By Megan Bianco

Last year saw a handful of acclaimed documentaries that gained national popularity, including Sarah Polley’s Stories We Tell, Morgan Neville’s 20 Feet from Stardom and Joshua Oppenheimer’s The Act of Killing. Less well known was another documentary that is just as fascinating and memorable by Siri Anderson and Kathleen Hanna called The Punk Singer and is now available on DVD for San Diegans who missed it in theaters.

While not a mainstream name, alternative music artist Kathleen Hanna of Bikini Kill and Le Tigre took a notable absence from touring and recording in late 2005. Rather than write a public statement explaining her break to her large group of fans, Hanna got together with filmmaker Anderson to shoot a retrospective of her life and career, and explain her reason for abruptly disappearing from the music scene.

Punk singer Kathleen Hanna. Photo courtesy Pat Smear
Punk singer Kathleen Hanna. Photo courtesy Pat Smear

In the era where punk and new wave were about to be replaced by grunge and R&B, college student Kathleen Hanna was studying photography, performing spoken word and being openly feminist. Male-dominated bands like Nirvana, Pearl Jam, Alice in Chains and Soundgarden were about to claim the next decade of music in Seattle, but by 1990, Kathleen had met two other girls and formed her own neo-punk band called Bikini Kill in Olympia.

Most music fans of the generation might recognize Hanna as the girl who inspired the song “Smells Like Teen Spirit,” but to young women from 20 years ago she was an icon and idol of the third wave of feminism and girl bands. In 1998, Hanna switched over to an electronic trio called Le Tigre at the moment teen pop was taking over.

The film begins with Hanna going into depth about her troubled relationship with her father, moves to her inspirational bond with her mother, then to working as a stripper when she was a teenager. Hanna herself, along with other female artists such as Tamra Davis, Carrie Brownstein, Joan Jett and Kim Gordon, go into great depth through interviews and concert footage about their exposure to the horrors of sexism, violence against women and the need for feminism through rock music. Her movement would be coined ‘Riot Grrrl’ and continues to inspire young female artists to this day (including fashion prodigy Tavi Gevinson, who is interviewed in the film as well).

Hanna made a point that Anderson interview mostly female commentators for her documentary, as her story and message apply to primarily women. The exceptions being husband Adam Horovitz of the Beastie Boys and Bikini Kill bandmate Billy Karren. What’s great and fitting about the lack of male presence is that it isn’t even noticeable until the end credits.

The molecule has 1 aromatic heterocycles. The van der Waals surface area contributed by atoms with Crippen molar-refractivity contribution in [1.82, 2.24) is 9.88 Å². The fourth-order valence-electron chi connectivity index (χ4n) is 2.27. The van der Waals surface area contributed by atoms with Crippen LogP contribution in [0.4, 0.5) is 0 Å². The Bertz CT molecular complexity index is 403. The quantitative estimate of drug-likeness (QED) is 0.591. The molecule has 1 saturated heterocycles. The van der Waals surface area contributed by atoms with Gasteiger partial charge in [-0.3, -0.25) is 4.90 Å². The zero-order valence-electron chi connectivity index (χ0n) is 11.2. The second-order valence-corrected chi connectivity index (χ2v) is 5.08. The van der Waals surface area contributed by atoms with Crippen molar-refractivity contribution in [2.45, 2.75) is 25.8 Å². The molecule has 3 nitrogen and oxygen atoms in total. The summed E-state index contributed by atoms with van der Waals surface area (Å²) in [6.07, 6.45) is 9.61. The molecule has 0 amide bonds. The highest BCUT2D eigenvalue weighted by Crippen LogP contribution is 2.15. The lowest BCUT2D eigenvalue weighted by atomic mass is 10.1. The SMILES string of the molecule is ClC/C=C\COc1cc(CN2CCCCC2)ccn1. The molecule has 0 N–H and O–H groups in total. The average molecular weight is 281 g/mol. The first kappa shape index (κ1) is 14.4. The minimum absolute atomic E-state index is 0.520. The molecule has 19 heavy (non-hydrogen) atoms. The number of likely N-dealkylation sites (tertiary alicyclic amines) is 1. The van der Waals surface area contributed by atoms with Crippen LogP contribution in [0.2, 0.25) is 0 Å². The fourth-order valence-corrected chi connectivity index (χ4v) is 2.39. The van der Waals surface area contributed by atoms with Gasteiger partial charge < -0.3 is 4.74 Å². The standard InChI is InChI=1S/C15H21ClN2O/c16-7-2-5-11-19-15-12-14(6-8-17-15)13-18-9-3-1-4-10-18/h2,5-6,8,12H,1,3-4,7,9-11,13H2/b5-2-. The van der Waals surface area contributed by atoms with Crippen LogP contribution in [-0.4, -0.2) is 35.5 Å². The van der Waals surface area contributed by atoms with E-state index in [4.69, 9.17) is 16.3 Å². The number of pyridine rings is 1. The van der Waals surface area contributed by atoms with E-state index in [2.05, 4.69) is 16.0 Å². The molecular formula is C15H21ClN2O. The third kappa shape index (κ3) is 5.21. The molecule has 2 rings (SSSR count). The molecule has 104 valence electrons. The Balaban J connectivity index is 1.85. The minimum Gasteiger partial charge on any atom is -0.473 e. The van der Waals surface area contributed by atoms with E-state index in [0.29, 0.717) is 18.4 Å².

The big revelation that Hanna ends the movie with is that she has had Lyme disease since 2000. In a heartbreaking sequence she explains how she struggled to not know what the pain and numbness she was feeling for half a decade was before she was finally diagnosed. Tearing up, she explains how she lied to her bandmates and fans, saying she felt uninspired and too disinterested in music to keep going, when she was really too ill to carry on with the act.

The documentary almost takes a completely different turn when Hanna admits to her illness and dishonesty. Up until now, we had seen this restless rebel girl with a fake Valley girl accent become friends with Kurt Cobain, get punched in the face by Courtney Love and even collaborate with Joan Jett and Kim Gordon. By the second act, it’s a bittersweet tale of survival between Hanna and her husband. Horovitz is shown being the one to give her medication and injections, and even went as far as shooting a scene himself that is a private moment between the two.

Within a matter of minutes, Hanna is shown changing from a spokeswoman for her generation of feminists, to a vulnerable person who can’t control her body’s afflictions. Fans and viewers probably aren’t expecting such a somber ending to a documentary that started out so amped and then ends with their heroine so weak. Fortunately, Hanna and Anderson don’t let the change in tone effect their film negatively.

The Punk Singer is so much more than just another documentary on a rock musician’s life, raising awareness for sexism and feminism, and the overlooked issues of Lyme disease. The film shows Hanna at her core: outspoken, radical and independent. Like a good documentary should, The Punk Singer can be fascinating to non-fans of Hanna, but will be appreciated the most by her following. After almost a full decade out of the spotlight, Kathleen Hanna comes back with a bang and then some.

Megan Bianco is an Orange County-based movie reviewer and recent graduate of California State University Northridge.

Chris Jennewein is Editor & Publisher of Times of San Diego.